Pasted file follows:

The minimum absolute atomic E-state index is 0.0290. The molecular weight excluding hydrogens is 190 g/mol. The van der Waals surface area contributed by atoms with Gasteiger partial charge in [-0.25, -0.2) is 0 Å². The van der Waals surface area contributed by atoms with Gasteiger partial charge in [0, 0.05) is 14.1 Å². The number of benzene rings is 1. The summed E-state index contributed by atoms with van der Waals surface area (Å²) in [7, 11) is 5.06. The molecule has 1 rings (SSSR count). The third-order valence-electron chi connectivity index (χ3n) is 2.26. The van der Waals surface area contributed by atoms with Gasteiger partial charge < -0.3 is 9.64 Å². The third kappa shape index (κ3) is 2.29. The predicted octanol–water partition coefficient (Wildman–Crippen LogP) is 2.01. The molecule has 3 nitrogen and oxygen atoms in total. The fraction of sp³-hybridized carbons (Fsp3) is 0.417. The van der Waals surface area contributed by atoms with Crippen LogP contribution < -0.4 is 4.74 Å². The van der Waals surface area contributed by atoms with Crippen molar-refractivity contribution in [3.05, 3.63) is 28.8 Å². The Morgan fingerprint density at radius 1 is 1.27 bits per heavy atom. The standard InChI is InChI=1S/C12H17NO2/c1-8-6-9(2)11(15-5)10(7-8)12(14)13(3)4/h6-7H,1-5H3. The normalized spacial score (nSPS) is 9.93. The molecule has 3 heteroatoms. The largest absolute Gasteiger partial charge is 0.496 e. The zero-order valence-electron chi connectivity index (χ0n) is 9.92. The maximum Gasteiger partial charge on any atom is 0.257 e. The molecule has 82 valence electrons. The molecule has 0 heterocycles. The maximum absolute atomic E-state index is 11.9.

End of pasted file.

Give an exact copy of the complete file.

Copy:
The minimum absolute atomic E-state index is 0.0290. The molecular weight excluding hydrogens is 190 g/mol. The van der Waals surface area contributed by atoms with Gasteiger partial charge in [-0.25, -0.2) is 0 Å². The van der Waals surface area contributed by atoms with Gasteiger partial charge in [0, 0.05) is 14.1 Å². The number of benzene rings is 1. The summed E-state index contributed by atoms with van der Waals surface area (Å²) in [7, 11) is 5.06. The molecule has 1 rings (SSSR count). The third-order valence-electron chi connectivity index (χ3n) is 2.26. The van der Waals surface area contributed by atoms with Gasteiger partial charge < -0.3 is 9.64 Å². The third kappa shape index (κ3) is 2.29. The predicted octanol–water partition coefficient (Wildman–Crippen LogP) is 2.01. The molecule has 3 nitrogen and oxygen atoms in total. The fraction of sp³-hybridized carbons (Fsp3) is 0.417. The van der Waals surface area contributed by atoms with Crippen LogP contribution < -0.4 is 4.74 Å². The van der Waals surface area contributed by atoms with Crippen molar-refractivity contribution in [3.05, 3.63) is 28.8 Å². The Morgan fingerprint density at radius 1 is 1.27 bits per heavy atom. The standard InChI is InChI=1S/C12H17NO2/c1-8-6-9(2)11(15-5)10(7-8)12(14)13(3)4/h6-7H,1-5H3. The normalized spacial score (nSPS) is 9.93. The molecule has 3 heteroatoms. The largest absolute Gasteiger partial charge is 0.496 e. The zero-order valence-electron chi connectivity index (χ0n) is 9.92. The maximum Gasteiger partial charge on any atom is 0.257 e. The molecule has 82 valence electrons. The molecule has 0 heterocycles. The maximum absolute atomic E-state index is 11.9.